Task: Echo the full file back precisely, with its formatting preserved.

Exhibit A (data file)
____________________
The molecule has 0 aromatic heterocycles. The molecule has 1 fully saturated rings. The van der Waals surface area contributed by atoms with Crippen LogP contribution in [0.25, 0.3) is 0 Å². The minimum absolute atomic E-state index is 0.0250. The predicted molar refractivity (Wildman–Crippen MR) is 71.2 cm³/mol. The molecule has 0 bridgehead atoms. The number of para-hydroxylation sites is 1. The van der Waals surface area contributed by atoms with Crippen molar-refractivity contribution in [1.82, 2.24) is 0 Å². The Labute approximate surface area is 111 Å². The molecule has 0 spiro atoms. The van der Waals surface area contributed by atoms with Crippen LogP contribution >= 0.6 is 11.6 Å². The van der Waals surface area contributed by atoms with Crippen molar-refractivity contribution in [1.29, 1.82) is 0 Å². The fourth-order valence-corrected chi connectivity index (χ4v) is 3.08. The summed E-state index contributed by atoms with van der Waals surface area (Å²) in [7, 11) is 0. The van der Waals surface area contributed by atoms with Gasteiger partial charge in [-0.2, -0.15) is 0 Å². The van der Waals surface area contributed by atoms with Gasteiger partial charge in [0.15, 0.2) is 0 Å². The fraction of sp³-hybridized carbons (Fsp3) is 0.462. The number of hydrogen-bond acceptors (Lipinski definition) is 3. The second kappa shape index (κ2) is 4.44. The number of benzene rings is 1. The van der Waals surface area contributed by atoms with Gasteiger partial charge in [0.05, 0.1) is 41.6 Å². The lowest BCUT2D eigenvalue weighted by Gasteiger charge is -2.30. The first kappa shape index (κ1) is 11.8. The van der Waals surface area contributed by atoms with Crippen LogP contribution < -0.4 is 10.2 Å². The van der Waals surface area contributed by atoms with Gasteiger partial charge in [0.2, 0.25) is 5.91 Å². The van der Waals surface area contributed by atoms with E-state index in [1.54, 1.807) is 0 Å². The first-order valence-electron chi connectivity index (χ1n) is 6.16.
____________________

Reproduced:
The molecule has 0 aromatic heterocycles. The molecule has 1 fully saturated rings. The van der Waals surface area contributed by atoms with Crippen LogP contribution in [0.25, 0.3) is 0 Å². The minimum absolute atomic E-state index is 0.0250. The predicted molar refractivity (Wildman–Crippen MR) is 71.2 cm³/mol. The molecule has 0 bridgehead atoms. The number of para-hydroxylation sites is 1. The van der Waals surface area contributed by atoms with Crippen molar-refractivity contribution in [1.82, 2.24) is 0 Å². The Labute approximate surface area is 111 Å². The molecule has 0 spiro atoms. The van der Waals surface area contributed by atoms with Crippen LogP contribution >= 0.6 is 11.6 Å². The van der Waals surface area contributed by atoms with Crippen molar-refractivity contribution in [1.29, 1.82) is 0 Å². The fourth-order valence-corrected chi connectivity index (χ4v) is 3.08. The summed E-state index contributed by atoms with van der Waals surface area (Å²) in [7, 11) is 0. The van der Waals surface area contributed by atoms with Gasteiger partial charge in [-0.2, -0.15) is 0 Å². The van der Waals surface area contributed by atoms with Gasteiger partial charge in [0.15, 0.2) is 0 Å². The fraction of sp³-hybridized carbons (Fsp3) is 0.462. The number of hydrogen-bond acceptors (Lipinski definition) is 3. The second kappa shape index (κ2) is 4.44. The number of benzene rings is 1. The van der Waals surface area contributed by atoms with Gasteiger partial charge in [0.05, 0.1) is 41.6 Å². The lowest BCUT2D eigenvalue weighted by Gasteiger charge is -2.30. The first kappa shape index (κ1) is 11.8. The van der Waals surface area contributed by atoms with Crippen LogP contribution < -0.4 is 10.2 Å². The van der Waals surface area contributed by atoms with Gasteiger partial charge in [0.2, 0.25) is 5.91 Å². The van der Waals surface area contributed by atoms with E-state index in [1.54, 1.807) is 0 Å². The first-order valence-electron chi connectivity index (χ1n) is 6.16.